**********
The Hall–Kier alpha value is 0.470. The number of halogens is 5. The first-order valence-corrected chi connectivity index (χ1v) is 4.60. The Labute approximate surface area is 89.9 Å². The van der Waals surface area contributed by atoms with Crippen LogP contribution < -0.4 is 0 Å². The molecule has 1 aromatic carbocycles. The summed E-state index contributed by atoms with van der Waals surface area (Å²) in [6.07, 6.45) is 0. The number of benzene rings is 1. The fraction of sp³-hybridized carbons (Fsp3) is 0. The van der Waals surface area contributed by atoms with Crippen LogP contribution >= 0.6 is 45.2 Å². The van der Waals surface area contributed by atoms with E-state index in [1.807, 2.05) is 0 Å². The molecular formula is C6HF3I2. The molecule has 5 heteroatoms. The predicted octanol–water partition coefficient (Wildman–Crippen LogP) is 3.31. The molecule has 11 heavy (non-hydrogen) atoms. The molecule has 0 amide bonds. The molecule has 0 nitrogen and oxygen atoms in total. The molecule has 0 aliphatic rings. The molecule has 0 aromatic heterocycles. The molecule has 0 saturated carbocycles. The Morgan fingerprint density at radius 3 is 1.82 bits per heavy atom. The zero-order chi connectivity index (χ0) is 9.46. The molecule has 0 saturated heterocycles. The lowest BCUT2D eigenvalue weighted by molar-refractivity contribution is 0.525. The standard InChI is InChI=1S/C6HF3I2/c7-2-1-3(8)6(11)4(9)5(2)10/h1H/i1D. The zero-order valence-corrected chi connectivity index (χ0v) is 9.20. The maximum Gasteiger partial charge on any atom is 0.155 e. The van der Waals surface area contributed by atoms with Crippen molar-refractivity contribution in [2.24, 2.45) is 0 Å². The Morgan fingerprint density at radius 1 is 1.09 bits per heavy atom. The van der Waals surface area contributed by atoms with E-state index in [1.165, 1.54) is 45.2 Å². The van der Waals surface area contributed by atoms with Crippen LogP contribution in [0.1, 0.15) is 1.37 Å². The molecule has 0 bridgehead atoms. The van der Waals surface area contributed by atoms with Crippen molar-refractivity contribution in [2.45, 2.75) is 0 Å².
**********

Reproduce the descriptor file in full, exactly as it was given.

The Hall–Kier alpha value is 0.470. The number of halogens is 5. The first-order valence-corrected chi connectivity index (χ1v) is 4.60. The Labute approximate surface area is 89.9 Å². The van der Waals surface area contributed by atoms with Crippen LogP contribution < -0.4 is 0 Å². The molecule has 1 aromatic carbocycles. The summed E-state index contributed by atoms with van der Waals surface area (Å²) in [6.07, 6.45) is 0. The number of benzene rings is 1. The fraction of sp³-hybridized carbons (Fsp3) is 0. The van der Waals surface area contributed by atoms with Crippen LogP contribution >= 0.6 is 45.2 Å². The van der Waals surface area contributed by atoms with E-state index in [1.807, 2.05) is 0 Å². The molecular formula is C6HF3I2. The molecule has 5 heteroatoms. The predicted octanol–water partition coefficient (Wildman–Crippen LogP) is 3.31. The molecule has 11 heavy (non-hydrogen) atoms. The molecule has 0 amide bonds. The molecule has 0 nitrogen and oxygen atoms in total. The molecule has 0 aliphatic rings. The molecule has 0 aromatic heterocycles. The molecule has 0 saturated carbocycles. The Morgan fingerprint density at radius 3 is 1.82 bits per heavy atom. The zero-order chi connectivity index (χ0) is 9.46. The molecule has 0 saturated heterocycles. The lowest BCUT2D eigenvalue weighted by molar-refractivity contribution is 0.525. The standard InChI is InChI=1S/C6HF3I2/c7-2-1-3(8)6(11)4(9)5(2)10/h1H/i1D. The zero-order valence-corrected chi connectivity index (χ0v) is 9.20. The maximum Gasteiger partial charge on any atom is 0.155 e. The van der Waals surface area contributed by atoms with Crippen molar-refractivity contribution in [2.24, 2.45) is 0 Å². The Morgan fingerprint density at radius 1 is 1.09 bits per heavy atom. The van der Waals surface area contributed by atoms with E-state index in [1.165, 1.54) is 45.2 Å². The van der Waals surface area contributed by atoms with Crippen LogP contribution in [0.1, 0.15) is 1.37 Å². The molecule has 0 bridgehead atoms. The van der Waals surface area contributed by atoms with Crippen molar-refractivity contribution in [2.45, 2.75) is 0 Å².